DRIVERS: JEAN ALESI

Name: Jean Alesi
Nationality: France
Date of birth: June 11, 1964 - Avignon, France

Jean Alesi, Canadian GP 2000

Jean Alesi, Canadian GP 2000 

 © The Cahier Archive

Incredibly, the history books relate only one Grand Prix victory for Jean Alesi, after the Franco-Sicilian had benefited from Michael Schumacher's misfortunes to win the 1995 Canadian Grand Prix. Fittingly, it was Jean's 31st birthday.

A mercurial and forceful racer, Alesi had first come to prominence with some excellent performances in Formula Three in 1985 and '86, running his own Dallara-Alfa Romeo. The following year he ran with the crack Oreca team, and after a false start he swept majestically to the French F3 Championship. The runaway success catapulted him in to F3000 with Oreca for 1988, and everything suddenly ground to a halt. There were numerous problems within the team, and while Johnny Herbert and Roberto Moreno made their names in similar Reynard 88Ds, Alesi struggled, becoming more demoralized as the season wore on. By the end of it, his career seemed to have petered out.

Eddie Jordan still believed in his outstanding ability to race hard, and gave him a chance for 1989. Teamed with Martin Donnelly, Alesi proved the find of the season and clinched the championship despite racing in F1 for Tyrrell from the halfway point of the year.

When Michele Alboreto left Tyrrell just before the French GP, Alesi was thrust into the limelight. At one stage on his debut at Paul Ricard he was running as high as second behind Alain Prost. Eventually he finished a stunning fourth.

As other strong results flowed - including a sensational second place in Phoenix in 1990 to Senna (whom he repassed at one stage after losing the lead), and another in Monte Carlo - Frank Williams and Ferrari moved in. Alesi actually inked a contract with the British team, before taking umbrage at the signing of Nigel Mansell. He admitted that his heart ruled his head, and instead he took up Ferrari's offer to partner Prost in 1991.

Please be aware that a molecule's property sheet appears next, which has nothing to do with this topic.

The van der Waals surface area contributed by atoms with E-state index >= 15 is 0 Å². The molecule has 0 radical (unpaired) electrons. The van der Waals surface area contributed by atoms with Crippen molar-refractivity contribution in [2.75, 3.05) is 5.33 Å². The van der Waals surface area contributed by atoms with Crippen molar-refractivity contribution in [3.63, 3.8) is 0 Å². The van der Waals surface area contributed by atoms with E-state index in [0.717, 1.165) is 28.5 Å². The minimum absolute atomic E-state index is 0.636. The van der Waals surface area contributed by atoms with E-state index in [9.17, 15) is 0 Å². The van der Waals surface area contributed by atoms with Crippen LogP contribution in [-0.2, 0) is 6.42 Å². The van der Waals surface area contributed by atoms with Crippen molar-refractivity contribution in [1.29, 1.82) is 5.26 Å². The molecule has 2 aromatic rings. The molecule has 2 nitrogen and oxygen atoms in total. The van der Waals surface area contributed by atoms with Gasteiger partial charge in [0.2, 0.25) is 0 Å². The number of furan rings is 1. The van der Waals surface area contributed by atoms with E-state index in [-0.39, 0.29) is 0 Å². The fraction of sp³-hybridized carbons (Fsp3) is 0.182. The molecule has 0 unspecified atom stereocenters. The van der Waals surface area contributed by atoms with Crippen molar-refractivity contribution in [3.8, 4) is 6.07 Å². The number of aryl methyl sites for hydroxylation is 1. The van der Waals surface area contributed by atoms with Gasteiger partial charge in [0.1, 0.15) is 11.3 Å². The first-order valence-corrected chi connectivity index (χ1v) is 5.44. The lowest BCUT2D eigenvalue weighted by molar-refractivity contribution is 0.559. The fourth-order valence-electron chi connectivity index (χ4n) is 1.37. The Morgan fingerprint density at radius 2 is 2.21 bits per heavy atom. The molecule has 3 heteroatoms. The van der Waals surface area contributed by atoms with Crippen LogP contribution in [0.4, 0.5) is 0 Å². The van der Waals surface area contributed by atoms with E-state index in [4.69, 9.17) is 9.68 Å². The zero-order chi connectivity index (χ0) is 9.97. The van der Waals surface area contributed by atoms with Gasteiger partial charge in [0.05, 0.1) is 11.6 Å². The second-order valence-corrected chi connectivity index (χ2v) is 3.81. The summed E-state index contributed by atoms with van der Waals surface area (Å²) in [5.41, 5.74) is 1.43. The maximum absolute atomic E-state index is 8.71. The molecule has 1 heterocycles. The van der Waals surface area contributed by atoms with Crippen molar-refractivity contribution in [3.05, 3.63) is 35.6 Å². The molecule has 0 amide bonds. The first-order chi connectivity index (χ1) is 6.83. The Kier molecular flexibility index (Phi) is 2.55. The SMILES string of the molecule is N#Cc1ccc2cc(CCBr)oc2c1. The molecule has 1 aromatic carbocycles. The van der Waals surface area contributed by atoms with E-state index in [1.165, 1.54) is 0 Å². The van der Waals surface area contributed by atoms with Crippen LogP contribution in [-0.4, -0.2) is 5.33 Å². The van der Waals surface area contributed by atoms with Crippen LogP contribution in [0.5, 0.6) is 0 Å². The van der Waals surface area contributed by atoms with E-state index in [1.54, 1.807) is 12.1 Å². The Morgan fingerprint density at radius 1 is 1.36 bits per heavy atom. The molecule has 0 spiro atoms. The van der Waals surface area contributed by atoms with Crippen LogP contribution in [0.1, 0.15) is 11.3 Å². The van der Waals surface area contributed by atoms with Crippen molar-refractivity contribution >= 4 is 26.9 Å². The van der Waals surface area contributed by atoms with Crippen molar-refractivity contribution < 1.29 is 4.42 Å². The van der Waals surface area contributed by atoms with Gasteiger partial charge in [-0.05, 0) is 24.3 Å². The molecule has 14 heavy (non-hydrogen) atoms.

Over the following five years his story became one of promise tragically unfulfilled as the red cars struggled. More than once he seemed set to win, only for fate to intervene. By 1995 Ferrari had tired of his histrionics, which were born of his desperation to win, and replaced him with Michael Schumacher. Alesi moved for an unhappy two seasons to Benetton, where he won nothing. Then came Sauber, where he underlined his tremendous ability to race but where his patience also ran out. In 2000 he signed a two-year deal to race for his old Ferrari partner, Alain Prost.

This was a frustrating time and in the middle of 2001 Alesi left the team to take the opportunity to drive forJordan in place of Heinz-Harald Frentzen. In October Alesi announced that he was to retire from F1 and began looking at a career with Mercedes-Benz in the German Touring Car Championship (DTM). As part of the deal Jean was given the opportunity early in 2002 to test a McLaren-Mercedes F1 car, which he did with great gusto.

He was involved in attempts to establish a secondary Mercedes-Benz F1 team in 2005 with the Japanese sponsor Direxiv but these failed to come to fruition. He continued to race in the DTM until the end of 2006.

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